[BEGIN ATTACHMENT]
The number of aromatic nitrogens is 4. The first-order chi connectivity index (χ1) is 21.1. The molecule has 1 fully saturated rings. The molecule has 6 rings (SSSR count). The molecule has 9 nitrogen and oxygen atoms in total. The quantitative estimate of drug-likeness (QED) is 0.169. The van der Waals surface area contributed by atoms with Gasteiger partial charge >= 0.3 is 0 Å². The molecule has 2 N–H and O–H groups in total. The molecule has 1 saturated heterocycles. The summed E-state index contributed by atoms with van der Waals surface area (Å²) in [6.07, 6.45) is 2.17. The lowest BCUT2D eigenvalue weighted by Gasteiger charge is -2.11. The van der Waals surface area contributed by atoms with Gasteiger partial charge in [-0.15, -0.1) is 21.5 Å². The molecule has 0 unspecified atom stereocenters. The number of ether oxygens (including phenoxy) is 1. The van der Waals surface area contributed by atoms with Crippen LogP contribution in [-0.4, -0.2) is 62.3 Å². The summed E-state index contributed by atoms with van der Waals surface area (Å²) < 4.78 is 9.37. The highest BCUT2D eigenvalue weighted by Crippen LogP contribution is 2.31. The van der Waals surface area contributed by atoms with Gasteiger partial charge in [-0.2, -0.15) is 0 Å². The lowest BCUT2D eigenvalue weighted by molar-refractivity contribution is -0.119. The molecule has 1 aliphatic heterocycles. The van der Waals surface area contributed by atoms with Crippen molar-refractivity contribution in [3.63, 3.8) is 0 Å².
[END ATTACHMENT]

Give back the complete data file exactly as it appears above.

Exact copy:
The number of aromatic nitrogens is 4. The first-order chi connectivity index (χ1) is 21.1. The molecule has 1 fully saturated rings. The molecule has 6 rings (SSSR count). The molecule has 9 nitrogen and oxygen atoms in total. The quantitative estimate of drug-likeness (QED) is 0.169. The van der Waals surface area contributed by atoms with Gasteiger partial charge >= 0.3 is 0 Å². The molecule has 2 N–H and O–H groups in total. The molecule has 1 saturated heterocycles. The summed E-state index contributed by atoms with van der Waals surface area (Å²) in [6.07, 6.45) is 2.17. The lowest BCUT2D eigenvalue weighted by Gasteiger charge is -2.11. The van der Waals surface area contributed by atoms with Gasteiger partial charge in [-0.15, -0.1) is 21.5 Å². The molecule has 0 unspecified atom stereocenters. The number of ether oxygens (including phenoxy) is 1. The van der Waals surface area contributed by atoms with Crippen LogP contribution in [-0.4, -0.2) is 62.3 Å². The summed E-state index contributed by atoms with van der Waals surface area (Å²) < 4.78 is 9.37. The highest BCUT2D eigenvalue weighted by Crippen LogP contribution is 2.31. The van der Waals surface area contributed by atoms with Gasteiger partial charge in [-0.2, -0.15) is 0 Å². The lowest BCUT2D eigenvalue weighted by molar-refractivity contribution is -0.119. The molecule has 1 aliphatic heterocycles. The van der Waals surface area contributed by atoms with Crippen molar-refractivity contribution in [3.63, 3.8) is 0 Å².